Review: Exhausting ‘Peter Rabbit’ clever, but manic
Love Beatrix Potter’s original children’s story? Then you may want to skip this modern telling of the rabbit tale
There’s clever and then there’s annoying, and it’s important to know the difference. “Peter Rabbit” is more clever than it has any right to be, but too often veers into the realm of the annoying, like a guy who tells a joke, then explains the joke, then explains his explanation of the joke, and so on.
That over-explaining guy is Peter Rabbit, beloved character from Beatrix Potter’s children’s stories, outfitted here as a wise-cracking, troublemaking son-of-a-gun who loots his neighbor’s garden for sport. James Corden voices the hare, giving him a touch of British dignity that is perhaps more than he deserves; Petey wouldn’t be quite as charming if he was given, say, Johnny Knoxville’s voice.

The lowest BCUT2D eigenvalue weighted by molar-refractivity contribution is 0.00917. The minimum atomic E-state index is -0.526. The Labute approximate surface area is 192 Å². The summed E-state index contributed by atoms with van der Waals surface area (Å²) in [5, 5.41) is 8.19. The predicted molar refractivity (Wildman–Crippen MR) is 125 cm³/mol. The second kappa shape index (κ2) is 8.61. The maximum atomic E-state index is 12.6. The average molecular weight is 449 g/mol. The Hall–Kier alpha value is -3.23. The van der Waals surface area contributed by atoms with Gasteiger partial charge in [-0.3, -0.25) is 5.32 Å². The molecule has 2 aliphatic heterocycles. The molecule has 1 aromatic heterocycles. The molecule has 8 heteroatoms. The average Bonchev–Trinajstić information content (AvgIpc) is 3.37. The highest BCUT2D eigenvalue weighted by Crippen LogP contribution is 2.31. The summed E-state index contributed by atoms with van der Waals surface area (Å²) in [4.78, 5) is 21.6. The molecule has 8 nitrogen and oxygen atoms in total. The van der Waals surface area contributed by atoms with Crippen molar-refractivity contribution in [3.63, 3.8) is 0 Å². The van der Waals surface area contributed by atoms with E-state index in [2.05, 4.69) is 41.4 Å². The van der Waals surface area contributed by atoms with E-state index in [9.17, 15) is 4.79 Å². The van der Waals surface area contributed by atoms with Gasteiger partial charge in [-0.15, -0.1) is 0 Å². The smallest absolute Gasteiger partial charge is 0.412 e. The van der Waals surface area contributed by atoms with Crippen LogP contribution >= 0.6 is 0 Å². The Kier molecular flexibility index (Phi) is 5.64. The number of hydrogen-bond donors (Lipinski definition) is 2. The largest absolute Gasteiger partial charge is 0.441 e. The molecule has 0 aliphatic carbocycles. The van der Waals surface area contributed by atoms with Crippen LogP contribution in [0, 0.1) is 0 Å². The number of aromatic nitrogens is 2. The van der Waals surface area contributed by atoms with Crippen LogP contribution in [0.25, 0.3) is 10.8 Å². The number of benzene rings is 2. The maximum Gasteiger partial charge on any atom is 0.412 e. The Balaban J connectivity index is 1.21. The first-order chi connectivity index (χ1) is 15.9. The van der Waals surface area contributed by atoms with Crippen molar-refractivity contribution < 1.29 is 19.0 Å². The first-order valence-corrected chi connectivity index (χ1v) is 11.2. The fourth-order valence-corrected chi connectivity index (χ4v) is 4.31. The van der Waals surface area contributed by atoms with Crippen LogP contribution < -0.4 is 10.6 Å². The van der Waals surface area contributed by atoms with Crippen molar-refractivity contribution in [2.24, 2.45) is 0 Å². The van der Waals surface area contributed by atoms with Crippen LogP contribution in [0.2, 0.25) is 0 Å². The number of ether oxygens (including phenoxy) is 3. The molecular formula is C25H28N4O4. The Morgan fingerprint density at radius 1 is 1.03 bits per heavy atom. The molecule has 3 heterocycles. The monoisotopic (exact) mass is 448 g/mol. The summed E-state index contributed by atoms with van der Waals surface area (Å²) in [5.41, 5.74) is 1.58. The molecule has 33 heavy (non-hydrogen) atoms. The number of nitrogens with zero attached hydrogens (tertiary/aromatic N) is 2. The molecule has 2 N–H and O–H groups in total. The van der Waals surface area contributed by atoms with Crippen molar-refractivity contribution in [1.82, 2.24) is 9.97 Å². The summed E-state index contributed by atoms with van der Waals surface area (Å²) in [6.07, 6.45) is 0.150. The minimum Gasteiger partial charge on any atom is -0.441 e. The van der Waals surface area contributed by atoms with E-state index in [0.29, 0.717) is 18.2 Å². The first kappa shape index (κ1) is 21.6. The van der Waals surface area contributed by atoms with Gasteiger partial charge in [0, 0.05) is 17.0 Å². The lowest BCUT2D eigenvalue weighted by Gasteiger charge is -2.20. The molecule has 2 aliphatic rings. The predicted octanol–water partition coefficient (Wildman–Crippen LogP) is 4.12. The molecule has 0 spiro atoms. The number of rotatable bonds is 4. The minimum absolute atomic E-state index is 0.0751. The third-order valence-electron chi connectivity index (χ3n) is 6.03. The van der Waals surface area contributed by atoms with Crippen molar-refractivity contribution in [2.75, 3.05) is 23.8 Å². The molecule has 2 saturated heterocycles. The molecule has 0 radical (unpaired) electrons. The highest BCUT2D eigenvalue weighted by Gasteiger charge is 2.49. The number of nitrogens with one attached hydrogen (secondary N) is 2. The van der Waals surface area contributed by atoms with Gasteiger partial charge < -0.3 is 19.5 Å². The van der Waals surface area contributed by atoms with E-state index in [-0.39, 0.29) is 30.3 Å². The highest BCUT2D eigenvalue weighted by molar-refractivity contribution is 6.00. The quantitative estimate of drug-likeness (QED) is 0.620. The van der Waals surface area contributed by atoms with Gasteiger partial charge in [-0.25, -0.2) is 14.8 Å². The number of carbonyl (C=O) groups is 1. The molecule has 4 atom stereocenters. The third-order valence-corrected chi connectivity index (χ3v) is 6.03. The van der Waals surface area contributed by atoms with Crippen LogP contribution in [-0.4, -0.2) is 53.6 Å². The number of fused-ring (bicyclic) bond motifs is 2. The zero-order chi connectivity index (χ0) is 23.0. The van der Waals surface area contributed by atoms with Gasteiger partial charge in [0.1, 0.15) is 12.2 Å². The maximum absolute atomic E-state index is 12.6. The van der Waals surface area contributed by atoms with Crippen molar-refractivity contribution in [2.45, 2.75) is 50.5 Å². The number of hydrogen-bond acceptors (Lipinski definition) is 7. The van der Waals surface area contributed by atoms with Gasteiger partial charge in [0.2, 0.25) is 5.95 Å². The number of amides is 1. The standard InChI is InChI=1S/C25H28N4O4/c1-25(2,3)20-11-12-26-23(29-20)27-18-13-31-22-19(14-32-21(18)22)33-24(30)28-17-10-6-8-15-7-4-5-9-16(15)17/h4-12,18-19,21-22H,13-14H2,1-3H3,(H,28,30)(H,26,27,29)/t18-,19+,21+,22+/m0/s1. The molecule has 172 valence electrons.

Peter leads a crew that includes his sisters (Margot Robbie, Elizabeth Debicki and Daisy Ridley voice Flopsy, Mopsy and Cotton-Tail, respectively) and his cousin, Benjamin (Colin Moody); Rose Byrne is Bea, the sweet soul who looks after the bunnies (and upon whom Peter Rabbit harbors a strange crush).
When Bea’s fussy neighbor, Mr. McGregor (Sam Neill), suddenly dies — an incident “Peter Rabbit” treats with shocking glibness — his house is inherited by his great nephew, Thomas (Domnhall Gleeson), who aims to fix up the home and sell it. But he first must go to war with the rabbits, which yields many, many pratfalls, each increasing in hysteria.
Director and co-writer Will Gluck (“Easy A”) gives the film a manic, hyperactive sensibility, in step with today’s modern children’s tales, but worlds away from Potter’s original story. There are good laughs along the way, but they’re clobbered to death by Gluck’s insistence that you acknowledge them.
“Paddington” and its recent sequel showed how to translate a beloved British children’s tale to today without sacrificing its charm or warmth. “Peter Rabbit” missed the memo.
Rated PG for some rude humor and action
Running time: 100 minutes